ad of the Foreign Secretary it is have no idea of charging the English
(pouzh to say, that he was Lord councils with any factious and inter-
Ducity, a nobleman whose condi. meddling ambition. They may have
tion of mind then was nearly as ec- been involved in the dispute by the
centric as it is now. With a Sove. original weakness of Mr Canning's
reign racked by pain, and a minister intervention-policy, and by the new
prorerbial for the ramblings of his system of flattering the French go-
miad, we must require more evi. vernment. We speak of the whole
dence than has hitherto transpired, transaction, not in the spirit of party,
to decide that any pledge was given but in the common sense of every.
which could convict the giver of a day life. With the Portuguese choice
deliberate intention to deceive. of the sitter on the throne, England

But let us suppose that he did inhas unquestionably no right what-
tend to deceive-that he was dipped ever to interfere.
in the deepest stain of tergiversation
--what is that to the English people? lest we are, however unconsciously,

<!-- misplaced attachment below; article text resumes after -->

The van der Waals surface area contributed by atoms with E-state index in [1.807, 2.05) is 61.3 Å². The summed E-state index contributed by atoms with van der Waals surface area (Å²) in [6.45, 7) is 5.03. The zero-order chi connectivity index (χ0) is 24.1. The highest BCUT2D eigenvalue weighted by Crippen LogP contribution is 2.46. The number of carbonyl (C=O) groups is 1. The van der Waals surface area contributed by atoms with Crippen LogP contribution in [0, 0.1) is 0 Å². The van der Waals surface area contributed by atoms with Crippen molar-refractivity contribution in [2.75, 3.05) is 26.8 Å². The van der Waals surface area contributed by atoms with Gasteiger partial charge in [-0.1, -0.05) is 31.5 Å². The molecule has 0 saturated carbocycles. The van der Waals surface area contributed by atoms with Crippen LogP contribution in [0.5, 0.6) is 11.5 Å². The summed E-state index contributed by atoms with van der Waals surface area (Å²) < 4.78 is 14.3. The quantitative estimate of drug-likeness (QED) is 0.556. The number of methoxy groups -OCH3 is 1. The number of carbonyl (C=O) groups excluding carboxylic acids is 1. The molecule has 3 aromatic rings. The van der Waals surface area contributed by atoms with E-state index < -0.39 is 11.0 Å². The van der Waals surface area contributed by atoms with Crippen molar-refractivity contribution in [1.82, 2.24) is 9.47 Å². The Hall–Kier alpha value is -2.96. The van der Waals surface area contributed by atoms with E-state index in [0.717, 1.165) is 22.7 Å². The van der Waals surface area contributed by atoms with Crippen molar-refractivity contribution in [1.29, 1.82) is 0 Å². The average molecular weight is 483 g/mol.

But in one point we must beware Where have we acquired the right of drawing a degree of guilt upon our. bringing foreign princes into judg- selves; and that point is, the present ment, let their veracity be what it practice of raising soldiers for the may? The point is altogether per- Portuguese contest. No man has a sonal. It involves no breach of nae right to shed the blood of man but tional treaty, it has perfected no in self-defence, or for the protection national offence. It may be a matter of the weak, and this latter only in for the Portuguese nation to consi- extreme cases. The soldier fighting der. But it is erident that they hare for his country, fights virtually in not considered it to be worth their self-defence. But who can place the attention; and what right have we to recruits that are going off daily to declare to Portugal that she shall not fight in Portugal, in the list of selfhare a king according to her own defenders ? We are not at war with choice, because be broke his oath to Portugal as a vation, yet do we not his Austrian jailer, or beguiled the sanction, by this winking at the act, wandering intellects of an English the crime of men going to shoot PorSecretary? To put the extreme case- tuguese for their pay? The same if Don Miguel ivere personally guilty rule which now leads the British reof every crime that could degrade cruit to fight in Portugal, would the human character, we might sanction murder on the high-road. scorn and hate the individual, we The highwayman shoots men for might pronounce him unfit to sit what he can get by it. What perupon a throne, if we will, but the sonal feeling can the British half-pay arbitration does not rest with us. The officer, or the common soldier, have Portuguese nation, fully acquainted in the quarrel between two Portuwith the man and the character, have guese princes? His feeling is, noto. chosen him for their monarch. And riously' and simply, a desire to be which among our most red-hot set- employed, to get pay and promotion, tlers of nations, will renture to say and for that purpose he sheds the that they must wait for the approba. blood of Portuguese officers and soltion of England on the matter ? if diers ; strangers, whom he would